Samstag, 11. Juni 2011

Albuqurque is NOT my favorite....


But then, it never had a chance. Not only does it include those blasted highways, which interrupt our slow crawl along RT 66. These highways contain lay-racers: cars swerving back and forth across the fast-paced 4-6 lane highways. The other detracting quality is not the city’s fault. We were not allowed to leave Albuqurque until we’d heard from our adoption agency, leaving the diverse city the role of improbable prison.
Back in Tucumcari, we’d had a “screening call” from our agency, for a “last-minute placement”. This means that a baby, born that day, was meant to be placed for a last-minute adoption before being discharged from the hospital. We confirmed that our profile could be shared with the birth-parents, and the next two days of our trip involved a regular reference to the fact that we may become parents on the 10th of June and all that that entailed. The uniqueness of sudden role-change and the details and neccessities in assuming this role was always on our mind. In Las Vegas NM we received an email about the baby’s health and in Albuqurque, we waited to discover which incredible adventure we would be pursuing.
We did enjoy Albuqurque. It was such a change from Santa Fe and it’s insane number of small art galleries. It was also different from the small, sweet, lush town of Las Vegas and is the opposite of Tucumcari in size. New Mexico has been incredibly diverse, but we’ve been glad for the American Indian (Native American?) representation here. We’ve gone from the part of the country where plaques and museums talk about kicking the nation’s out of the east, to a part of the country dappled with reservations, cultural centers and ancient sites.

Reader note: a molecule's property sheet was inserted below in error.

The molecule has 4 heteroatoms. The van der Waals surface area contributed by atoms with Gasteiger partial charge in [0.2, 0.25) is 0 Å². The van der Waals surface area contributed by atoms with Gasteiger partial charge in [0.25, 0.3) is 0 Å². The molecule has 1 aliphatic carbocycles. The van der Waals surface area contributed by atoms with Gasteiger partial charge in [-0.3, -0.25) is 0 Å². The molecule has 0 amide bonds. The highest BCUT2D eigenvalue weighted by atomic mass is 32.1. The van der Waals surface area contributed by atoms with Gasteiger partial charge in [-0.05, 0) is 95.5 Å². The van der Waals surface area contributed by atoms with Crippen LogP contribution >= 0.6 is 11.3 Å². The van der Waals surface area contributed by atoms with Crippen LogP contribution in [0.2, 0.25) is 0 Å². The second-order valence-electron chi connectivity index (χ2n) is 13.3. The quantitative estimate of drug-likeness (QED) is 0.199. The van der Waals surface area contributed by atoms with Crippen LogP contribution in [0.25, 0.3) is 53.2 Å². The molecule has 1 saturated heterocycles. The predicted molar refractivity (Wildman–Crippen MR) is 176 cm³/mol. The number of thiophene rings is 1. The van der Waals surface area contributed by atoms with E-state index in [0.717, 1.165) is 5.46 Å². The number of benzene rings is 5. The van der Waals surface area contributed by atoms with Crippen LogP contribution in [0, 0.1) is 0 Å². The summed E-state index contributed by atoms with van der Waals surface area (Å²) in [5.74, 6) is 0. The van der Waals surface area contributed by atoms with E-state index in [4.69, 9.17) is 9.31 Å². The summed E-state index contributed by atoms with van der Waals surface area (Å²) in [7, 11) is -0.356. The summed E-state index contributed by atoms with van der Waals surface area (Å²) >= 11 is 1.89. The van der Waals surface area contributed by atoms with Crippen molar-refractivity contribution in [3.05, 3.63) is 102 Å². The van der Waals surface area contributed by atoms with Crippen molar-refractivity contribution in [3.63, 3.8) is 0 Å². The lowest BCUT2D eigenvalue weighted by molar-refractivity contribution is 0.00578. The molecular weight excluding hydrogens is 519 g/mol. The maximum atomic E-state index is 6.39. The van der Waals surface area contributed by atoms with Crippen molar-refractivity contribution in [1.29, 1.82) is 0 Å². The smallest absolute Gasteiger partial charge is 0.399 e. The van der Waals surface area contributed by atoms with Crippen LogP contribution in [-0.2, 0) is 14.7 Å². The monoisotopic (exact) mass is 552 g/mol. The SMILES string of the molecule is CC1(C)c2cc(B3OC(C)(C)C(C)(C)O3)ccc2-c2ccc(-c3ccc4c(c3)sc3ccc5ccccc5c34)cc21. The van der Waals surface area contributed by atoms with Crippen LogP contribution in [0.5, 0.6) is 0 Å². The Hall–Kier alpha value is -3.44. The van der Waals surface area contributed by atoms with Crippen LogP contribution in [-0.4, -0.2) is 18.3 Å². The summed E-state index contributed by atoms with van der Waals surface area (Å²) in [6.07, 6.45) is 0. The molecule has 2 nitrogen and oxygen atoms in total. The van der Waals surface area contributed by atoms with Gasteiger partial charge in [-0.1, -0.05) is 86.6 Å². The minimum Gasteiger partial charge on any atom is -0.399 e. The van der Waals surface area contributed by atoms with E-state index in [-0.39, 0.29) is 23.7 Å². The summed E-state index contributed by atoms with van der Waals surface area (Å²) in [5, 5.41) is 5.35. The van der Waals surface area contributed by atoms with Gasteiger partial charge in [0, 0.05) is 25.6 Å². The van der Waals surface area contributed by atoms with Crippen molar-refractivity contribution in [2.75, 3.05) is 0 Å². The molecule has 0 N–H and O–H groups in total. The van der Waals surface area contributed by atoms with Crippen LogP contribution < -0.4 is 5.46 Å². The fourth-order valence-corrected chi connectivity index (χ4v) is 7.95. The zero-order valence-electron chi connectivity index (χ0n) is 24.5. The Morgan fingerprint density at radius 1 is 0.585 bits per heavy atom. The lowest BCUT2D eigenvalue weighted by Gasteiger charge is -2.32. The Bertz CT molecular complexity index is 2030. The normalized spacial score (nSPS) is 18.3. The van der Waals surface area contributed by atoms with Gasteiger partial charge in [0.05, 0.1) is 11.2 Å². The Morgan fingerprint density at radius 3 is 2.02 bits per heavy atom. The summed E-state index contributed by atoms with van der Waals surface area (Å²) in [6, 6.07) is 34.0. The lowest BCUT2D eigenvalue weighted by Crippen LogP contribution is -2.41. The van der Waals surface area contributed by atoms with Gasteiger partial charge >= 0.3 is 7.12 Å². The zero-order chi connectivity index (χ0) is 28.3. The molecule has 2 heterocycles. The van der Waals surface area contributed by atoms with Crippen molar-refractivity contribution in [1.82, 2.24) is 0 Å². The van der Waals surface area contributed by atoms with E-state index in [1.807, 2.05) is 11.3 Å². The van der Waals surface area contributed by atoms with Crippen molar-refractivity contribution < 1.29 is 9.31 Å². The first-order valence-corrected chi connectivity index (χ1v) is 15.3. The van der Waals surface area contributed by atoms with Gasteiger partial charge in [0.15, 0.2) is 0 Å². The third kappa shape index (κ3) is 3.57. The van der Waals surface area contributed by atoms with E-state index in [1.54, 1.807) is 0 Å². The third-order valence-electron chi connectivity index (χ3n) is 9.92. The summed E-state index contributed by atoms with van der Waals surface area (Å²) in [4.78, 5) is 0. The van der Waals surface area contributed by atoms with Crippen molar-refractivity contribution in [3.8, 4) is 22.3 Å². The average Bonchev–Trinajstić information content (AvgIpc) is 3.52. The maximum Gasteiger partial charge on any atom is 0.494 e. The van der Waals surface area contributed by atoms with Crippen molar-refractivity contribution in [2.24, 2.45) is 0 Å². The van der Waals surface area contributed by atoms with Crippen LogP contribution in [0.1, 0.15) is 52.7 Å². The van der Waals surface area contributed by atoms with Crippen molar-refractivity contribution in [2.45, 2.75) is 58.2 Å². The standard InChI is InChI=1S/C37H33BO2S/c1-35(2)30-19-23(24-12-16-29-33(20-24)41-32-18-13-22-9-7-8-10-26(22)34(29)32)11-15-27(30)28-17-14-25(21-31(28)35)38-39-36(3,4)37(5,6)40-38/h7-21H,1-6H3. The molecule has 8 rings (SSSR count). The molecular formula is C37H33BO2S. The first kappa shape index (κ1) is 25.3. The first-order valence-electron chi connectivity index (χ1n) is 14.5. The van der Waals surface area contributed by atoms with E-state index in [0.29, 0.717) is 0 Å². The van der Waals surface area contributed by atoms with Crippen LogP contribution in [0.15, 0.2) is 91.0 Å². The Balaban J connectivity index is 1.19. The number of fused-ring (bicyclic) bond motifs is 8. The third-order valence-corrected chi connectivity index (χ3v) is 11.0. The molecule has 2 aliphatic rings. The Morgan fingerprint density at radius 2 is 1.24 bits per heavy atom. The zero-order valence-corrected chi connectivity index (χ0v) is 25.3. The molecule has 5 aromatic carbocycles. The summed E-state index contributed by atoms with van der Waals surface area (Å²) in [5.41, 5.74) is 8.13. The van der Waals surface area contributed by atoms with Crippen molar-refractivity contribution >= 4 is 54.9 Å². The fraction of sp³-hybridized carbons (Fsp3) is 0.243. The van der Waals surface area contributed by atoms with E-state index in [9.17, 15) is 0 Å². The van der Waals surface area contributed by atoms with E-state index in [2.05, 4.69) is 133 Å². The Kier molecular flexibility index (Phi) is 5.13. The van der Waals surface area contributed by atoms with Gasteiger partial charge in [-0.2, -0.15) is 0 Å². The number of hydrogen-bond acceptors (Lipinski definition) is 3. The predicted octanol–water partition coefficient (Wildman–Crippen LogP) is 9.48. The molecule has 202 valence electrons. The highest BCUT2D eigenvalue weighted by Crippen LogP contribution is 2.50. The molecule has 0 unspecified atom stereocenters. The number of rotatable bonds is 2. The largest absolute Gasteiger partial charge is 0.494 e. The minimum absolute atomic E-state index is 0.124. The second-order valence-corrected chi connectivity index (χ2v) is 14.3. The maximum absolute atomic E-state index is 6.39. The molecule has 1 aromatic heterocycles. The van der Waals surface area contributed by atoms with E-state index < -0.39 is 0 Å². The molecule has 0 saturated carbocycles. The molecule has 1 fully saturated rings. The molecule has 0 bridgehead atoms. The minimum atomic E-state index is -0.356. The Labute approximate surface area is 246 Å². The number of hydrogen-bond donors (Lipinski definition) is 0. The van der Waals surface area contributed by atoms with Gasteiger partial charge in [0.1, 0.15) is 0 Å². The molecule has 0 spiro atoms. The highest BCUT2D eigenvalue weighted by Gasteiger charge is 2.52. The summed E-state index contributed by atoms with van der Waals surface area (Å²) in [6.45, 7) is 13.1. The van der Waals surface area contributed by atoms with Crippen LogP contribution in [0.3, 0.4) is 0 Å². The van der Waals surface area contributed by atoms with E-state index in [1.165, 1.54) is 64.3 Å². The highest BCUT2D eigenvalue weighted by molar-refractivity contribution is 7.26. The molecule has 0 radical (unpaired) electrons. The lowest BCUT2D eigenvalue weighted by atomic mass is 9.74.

Yesterday we visited Bocca Negra and took the short stroll up the messa to see the gorgeous Petroglyphs in the volcanic rock. These were so different from the Petroglyphs in Norway, far younger and telling a different story. It was beautiful. We next headed to the visitor center and fell in love with the “fetishes” or small carvings that some Pueblo artists make today. We were then enticed to visit the Pueblo Cultural Center in town and as we excitedly found seats in the center’s courtyard, Ivo’s phone rang. The birth-couple are still conflicted and unable to make a decision. They have been discharged with their baby and will take the weekend to be counseled and decide how to move forward. Ivo hang up the phone and we returned to the courtyard and our adventure across America. A Pueblo family performed the dance of the deer and we stood for a moment, feeling the mysterious nature of life.
As we moved on, we left the city and returned to the quieter stretches that make up RT 66. The desert out here is incredibly gorgeous. Every blink interrupts a gorgeous view. We passed the continental divide and watched as the smoky sunset made the horizon glow.
We’ve continued on to Gallup, where we were ushered-in by drunk drivers on the road. We passed the casinos and motels in various states of disrepair, past the airport and on to a motel outside of town. Today we will head to the Painted Desert and Winslow AZ, where we will make good on the celebration of our two-person family. We sleep through the night and will go out late and do other various, non-kid-friendly activities and cherish this incredible travel opportunity that we have.

1 Kommentar:

  1. You guys are very strong. I was curious if you would write about both stories that you're living here; and you did it beautifully. It's a good reminder that we're all always on the edge of slipping into a different role, a different part of our lives. Some of those switches are things we choose, and others are completely outside of our control.
    Enjoy Arizona!